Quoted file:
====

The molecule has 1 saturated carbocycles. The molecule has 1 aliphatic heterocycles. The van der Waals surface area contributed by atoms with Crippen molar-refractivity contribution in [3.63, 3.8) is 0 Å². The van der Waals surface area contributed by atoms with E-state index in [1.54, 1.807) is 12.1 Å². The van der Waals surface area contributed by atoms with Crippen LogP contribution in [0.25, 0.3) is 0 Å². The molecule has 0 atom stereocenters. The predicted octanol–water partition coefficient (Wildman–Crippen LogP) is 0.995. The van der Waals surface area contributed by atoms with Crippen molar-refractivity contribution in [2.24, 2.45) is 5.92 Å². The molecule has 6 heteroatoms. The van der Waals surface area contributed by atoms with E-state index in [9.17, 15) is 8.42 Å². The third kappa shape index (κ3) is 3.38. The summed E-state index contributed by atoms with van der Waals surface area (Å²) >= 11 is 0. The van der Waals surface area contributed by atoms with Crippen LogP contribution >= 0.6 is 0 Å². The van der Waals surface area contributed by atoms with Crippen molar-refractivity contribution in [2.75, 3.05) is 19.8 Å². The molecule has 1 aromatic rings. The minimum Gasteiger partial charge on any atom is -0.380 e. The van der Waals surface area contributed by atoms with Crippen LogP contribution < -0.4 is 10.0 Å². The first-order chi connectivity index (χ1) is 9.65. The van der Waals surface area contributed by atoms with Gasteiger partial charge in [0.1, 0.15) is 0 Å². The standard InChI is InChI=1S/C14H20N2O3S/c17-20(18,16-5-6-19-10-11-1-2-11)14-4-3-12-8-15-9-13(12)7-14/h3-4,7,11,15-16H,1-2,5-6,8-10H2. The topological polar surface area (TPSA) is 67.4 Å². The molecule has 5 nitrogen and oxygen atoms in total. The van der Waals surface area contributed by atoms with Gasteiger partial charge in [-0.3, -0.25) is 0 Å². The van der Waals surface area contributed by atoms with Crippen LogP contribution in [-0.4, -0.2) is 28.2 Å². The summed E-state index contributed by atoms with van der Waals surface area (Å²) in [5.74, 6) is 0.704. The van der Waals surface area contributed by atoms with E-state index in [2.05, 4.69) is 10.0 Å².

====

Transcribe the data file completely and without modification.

The molecule has 1 saturated carbocycles. The molecule has 1 aliphatic heterocycles. The van der Waals surface area contributed by atoms with Crippen molar-refractivity contribution in [3.63, 3.8) is 0 Å². The van der Waals surface area contributed by atoms with E-state index in [1.54, 1.807) is 12.1 Å². The van der Waals surface area contributed by atoms with Crippen LogP contribution in [0.25, 0.3) is 0 Å². The molecule has 0 atom stereocenters. The predicted octanol–water partition coefficient (Wildman–Crippen LogP) is 0.995. The van der Waals surface area contributed by atoms with Crippen molar-refractivity contribution in [2.24, 2.45) is 5.92 Å². The molecule has 6 heteroatoms. The van der Waals surface area contributed by atoms with E-state index in [9.17, 15) is 8.42 Å². The third kappa shape index (κ3) is 3.38. The summed E-state index contributed by atoms with van der Waals surface area (Å²) >= 11 is 0. The van der Waals surface area contributed by atoms with Crippen LogP contribution >= 0.6 is 0 Å². The van der Waals surface area contributed by atoms with Crippen molar-refractivity contribution in [2.75, 3.05) is 19.8 Å². The molecule has 1 aromatic rings. The minimum Gasteiger partial charge on any atom is -0.380 e. The van der Waals surface area contributed by atoms with Crippen LogP contribution < -0.4 is 10.0 Å². The first-order chi connectivity index (χ1) is 9.65. The van der Waals surface area contributed by atoms with Gasteiger partial charge in [0.1, 0.15) is 0 Å². The standard InChI is InChI=1S/C14H20N2O3S/c17-20(18,16-5-6-19-10-11-1-2-11)14-4-3-12-8-15-9-13(12)7-14/h3-4,7,11,15-16H,1-2,5-6,8-10H2. The topological polar surface area (TPSA) is 67.4 Å². The molecule has 5 nitrogen and oxygen atoms in total. The van der Waals surface area contributed by atoms with Gasteiger partial charge in [-0.3, -0.25) is 0 Å². The van der Waals surface area contributed by atoms with Crippen LogP contribution in [-0.4, -0.2) is 28.2 Å². The summed E-state index contributed by atoms with van der Waals surface area (Å²) in [5.74, 6) is 0.704. The van der Waals surface area contributed by atoms with E-state index in [2.05, 4.69) is 10.0 Å².